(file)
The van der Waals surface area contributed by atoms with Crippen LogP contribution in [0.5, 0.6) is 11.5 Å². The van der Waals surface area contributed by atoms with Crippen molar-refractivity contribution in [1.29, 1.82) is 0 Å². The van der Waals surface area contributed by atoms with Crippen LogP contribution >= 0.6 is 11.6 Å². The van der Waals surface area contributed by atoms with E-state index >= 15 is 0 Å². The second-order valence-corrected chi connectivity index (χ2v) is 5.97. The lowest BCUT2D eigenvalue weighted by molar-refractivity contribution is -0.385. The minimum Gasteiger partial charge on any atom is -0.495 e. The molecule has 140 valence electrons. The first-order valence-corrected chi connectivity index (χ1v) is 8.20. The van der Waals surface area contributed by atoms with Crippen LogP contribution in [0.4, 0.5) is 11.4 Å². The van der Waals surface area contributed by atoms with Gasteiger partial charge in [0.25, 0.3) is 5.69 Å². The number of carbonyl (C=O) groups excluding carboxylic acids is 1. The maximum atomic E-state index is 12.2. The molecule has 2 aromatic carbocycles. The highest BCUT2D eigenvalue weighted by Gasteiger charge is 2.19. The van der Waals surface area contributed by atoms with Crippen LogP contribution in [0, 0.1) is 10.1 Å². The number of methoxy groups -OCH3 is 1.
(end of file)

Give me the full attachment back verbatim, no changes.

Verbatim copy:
The van der Waals surface area contributed by atoms with Crippen LogP contribution in [0.5, 0.6) is 11.5 Å². The van der Waals surface area contributed by atoms with Crippen molar-refractivity contribution in [1.29, 1.82) is 0 Å². The van der Waals surface area contributed by atoms with Crippen LogP contribution >= 0.6 is 11.6 Å². The van der Waals surface area contributed by atoms with E-state index >= 15 is 0 Å². The second-order valence-corrected chi connectivity index (χ2v) is 5.97. The lowest BCUT2D eigenvalue weighted by molar-refractivity contribution is -0.385. The minimum Gasteiger partial charge on any atom is -0.495 e. The molecule has 140 valence electrons. The first-order valence-corrected chi connectivity index (χ1v) is 8.20. The van der Waals surface area contributed by atoms with Crippen LogP contribution in [0.4, 0.5) is 11.4 Å². The van der Waals surface area contributed by atoms with Gasteiger partial charge in [0.25, 0.3) is 5.69 Å². The number of carbonyl (C=O) groups excluding carboxylic acids is 1. The maximum atomic E-state index is 12.2. The molecule has 2 aromatic carbocycles. The highest BCUT2D eigenvalue weighted by Gasteiger charge is 2.19. The van der Waals surface area contributed by atoms with Crippen LogP contribution in [0, 0.1) is 10.1 Å². The number of methoxy groups -OCH3 is 1.